Make Safe Sex Fun Sex
Safe sex is easier to preach than to practice, but you can master the art of it to make safe sex fun sex 100% of the time. According to the United States Center for Disease Control (CDC), an estimated 110 million Americans are currently infected with one or more Sexually Transmitted Infections (STI’s), and half of all new infections occur in young people ages 15-24. The majority of STI’s can be prevented using a classic method of protection, the condom. It is estimated that young people only use condoms half of the time when engaging in sexual behavior.
We’d like to offer a few tips and suggestions about how to make using condoms fun and easy. Many people believe that using a condom inhibits you from experiencing total pleasure during a sexual encounter. This is a false sense of the truth. By protecting yourself or your partner from disease, and possibly unwanted pregnancy, you will save yourself the unnecessary nagging stress caused by putting yourself or your partner at risk. This will allow you to be more present and less vulnerable in the moment and this leads to greater pleasure in the moment and peace of mind for days to come.
Here are some tips on how to stay safe, without sacrificing the fun:
- Use a reliable lubricant, in conjunction with a condom: It is not uncommon for condoms to dry out during sex, making the condom more likely to break. Begin by putting a drop of condom compatible, silicone-based lubricant such as Wet® Platinum® Premium Lubricant, or condom compatible water-based lubricant, such as Wet® Light® Liquid Lubricant, inside the reservoir tip of the condom before unrolling it. Add plenty of lube on the outside of the condom after you roll it down the shaft or the sex toy of your choice. The lube on the outside will reduce friction and the lube on the inside of the condom will make the sensation feel more natural.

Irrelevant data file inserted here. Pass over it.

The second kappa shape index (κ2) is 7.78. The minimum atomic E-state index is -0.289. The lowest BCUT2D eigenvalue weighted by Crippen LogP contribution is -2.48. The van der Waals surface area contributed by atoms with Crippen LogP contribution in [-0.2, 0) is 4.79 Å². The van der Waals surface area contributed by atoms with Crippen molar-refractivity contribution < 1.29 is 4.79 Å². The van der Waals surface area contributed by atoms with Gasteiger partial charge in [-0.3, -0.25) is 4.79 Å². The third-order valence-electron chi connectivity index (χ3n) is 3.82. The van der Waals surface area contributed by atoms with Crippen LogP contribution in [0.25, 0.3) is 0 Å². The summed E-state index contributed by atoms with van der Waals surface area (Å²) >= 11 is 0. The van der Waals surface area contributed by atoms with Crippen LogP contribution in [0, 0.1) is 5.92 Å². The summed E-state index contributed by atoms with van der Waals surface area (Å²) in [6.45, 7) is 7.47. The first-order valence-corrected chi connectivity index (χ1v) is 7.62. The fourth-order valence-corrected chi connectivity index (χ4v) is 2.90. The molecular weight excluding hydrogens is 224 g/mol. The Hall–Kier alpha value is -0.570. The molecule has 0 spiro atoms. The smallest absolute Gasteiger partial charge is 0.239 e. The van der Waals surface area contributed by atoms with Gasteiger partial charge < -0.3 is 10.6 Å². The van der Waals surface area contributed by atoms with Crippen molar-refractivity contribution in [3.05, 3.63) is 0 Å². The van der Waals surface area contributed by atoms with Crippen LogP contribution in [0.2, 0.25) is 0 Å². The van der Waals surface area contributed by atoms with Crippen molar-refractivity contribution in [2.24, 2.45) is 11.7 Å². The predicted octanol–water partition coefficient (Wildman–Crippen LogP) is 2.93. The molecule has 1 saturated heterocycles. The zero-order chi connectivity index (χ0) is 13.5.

- Keep multiple condoms nearby: As stated above, sometimes condoms dry out, and if adding more lubricant doesn’t help, you’re going to want to grab another condom. You are less likely to do so, if the condom is not in arm’s reach. If the penis becomes flaccid at any point, you’ll need to use another condom before you go again. Furthermore, if you are engaging in both anal and vaginal play, changing condoms between orifices keeps it clean and less likely that a bacterial infection will occur.
- Try a cock ring: Cock rings help to maintain an erection by holding blood flow inside the penis. After rolling the condom down, roll a rubber cock ring down to the base of the penis. It will help the condom stay securely in place, and it may increase the sensation the man feels, making it feel as if he’s not wearing a condom at all.
- Try the female condom: The female condom is a great alternative to using a male condom and can be used during both anal and vaginal sex. If you are not familiar with how to use a female condom, you can learn more here.
It’s true that there are a handful of STI’s from which condoms do not offer protection, such as herpes and Human Papilloma Virus (HPV), but this should not be a reason to brush-off their overall effectiveness. The reason that condoms do not protect against herpes and HPV, is because they are transmitted through skin to skin contact and not bodily fluids. Learning the facts about condom efficacy is the first step in keeping yourself safe and healthy.
Hopefully this article has helped you learn more about safer sex practices. If you and your partner are not monogamous, or have not been tested for STI’s recently, be sure to #wrapitbeforeyoutapit.